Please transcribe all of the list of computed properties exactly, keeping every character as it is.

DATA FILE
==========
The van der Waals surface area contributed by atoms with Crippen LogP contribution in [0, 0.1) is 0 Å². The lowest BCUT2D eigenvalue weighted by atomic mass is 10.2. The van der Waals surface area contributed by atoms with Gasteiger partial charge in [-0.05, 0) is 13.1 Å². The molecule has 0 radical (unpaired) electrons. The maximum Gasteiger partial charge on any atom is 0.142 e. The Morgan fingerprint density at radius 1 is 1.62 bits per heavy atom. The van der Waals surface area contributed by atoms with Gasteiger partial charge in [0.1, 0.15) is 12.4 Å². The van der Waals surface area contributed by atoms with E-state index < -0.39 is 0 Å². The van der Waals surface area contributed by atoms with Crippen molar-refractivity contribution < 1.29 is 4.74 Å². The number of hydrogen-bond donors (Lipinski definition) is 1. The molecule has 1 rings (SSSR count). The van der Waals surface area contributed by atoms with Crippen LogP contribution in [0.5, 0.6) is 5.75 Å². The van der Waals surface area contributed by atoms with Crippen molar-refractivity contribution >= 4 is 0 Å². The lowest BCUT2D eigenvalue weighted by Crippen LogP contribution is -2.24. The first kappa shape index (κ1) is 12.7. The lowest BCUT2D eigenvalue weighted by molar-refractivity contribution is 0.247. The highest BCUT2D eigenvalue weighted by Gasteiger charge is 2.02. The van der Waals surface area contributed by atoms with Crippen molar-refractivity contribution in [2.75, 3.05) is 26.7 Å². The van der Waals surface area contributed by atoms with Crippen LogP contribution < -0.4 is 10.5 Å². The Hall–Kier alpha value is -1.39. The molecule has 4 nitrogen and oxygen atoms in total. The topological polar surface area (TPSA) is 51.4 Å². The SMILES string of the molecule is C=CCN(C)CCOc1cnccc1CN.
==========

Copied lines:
The van der Waals surface area contributed by atoms with Crippen LogP contribution in [0, 0.1) is 0 Å². The lowest BCUT2D eigenvalue weighted by atomic mass is 10.2. The van der Waals surface area contributed by atoms with Gasteiger partial charge in [-0.05, 0) is 13.1 Å². The molecule has 0 radical (unpaired) electrons. The maximum Gasteiger partial charge on any atom is 0.142 e. The Morgan fingerprint density at radius 1 is 1.62 bits per heavy atom. The van der Waals surface area contributed by atoms with Gasteiger partial charge in [0.1, 0.15) is 12.4 Å². The van der Waals surface area contributed by atoms with E-state index < -0.39 is 0 Å². The van der Waals surface area contributed by atoms with Crippen molar-refractivity contribution < 1.29 is 4.74 Å². The number of hydrogen-bond donors (Lipinski definition) is 1. The molecule has 1 rings (SSSR count). The van der Waals surface area contributed by atoms with Crippen LogP contribution in [0.5, 0.6) is 5.75 Å². The van der Waals surface area contributed by atoms with Crippen molar-refractivity contribution >= 4 is 0 Å². The lowest BCUT2D eigenvalue weighted by Crippen LogP contribution is -2.24. The first kappa shape index (κ1) is 12.7. The lowest BCUT2D eigenvalue weighted by molar-refractivity contribution is 0.247. The highest BCUT2D eigenvalue weighted by Gasteiger charge is 2.02. The van der Waals surface area contributed by atoms with Crippen molar-refractivity contribution in [2.75, 3.05) is 26.7 Å². The van der Waals surface area contributed by atoms with Crippen LogP contribution < -0.4 is 10.5 Å². The Hall–Kier alpha value is -1.39. The molecule has 4 nitrogen and oxygen atoms in total. The topological polar surface area (TPSA) is 51.4 Å². The SMILES string of the molecule is C=CCN(C)CCOc1cnccc1CN.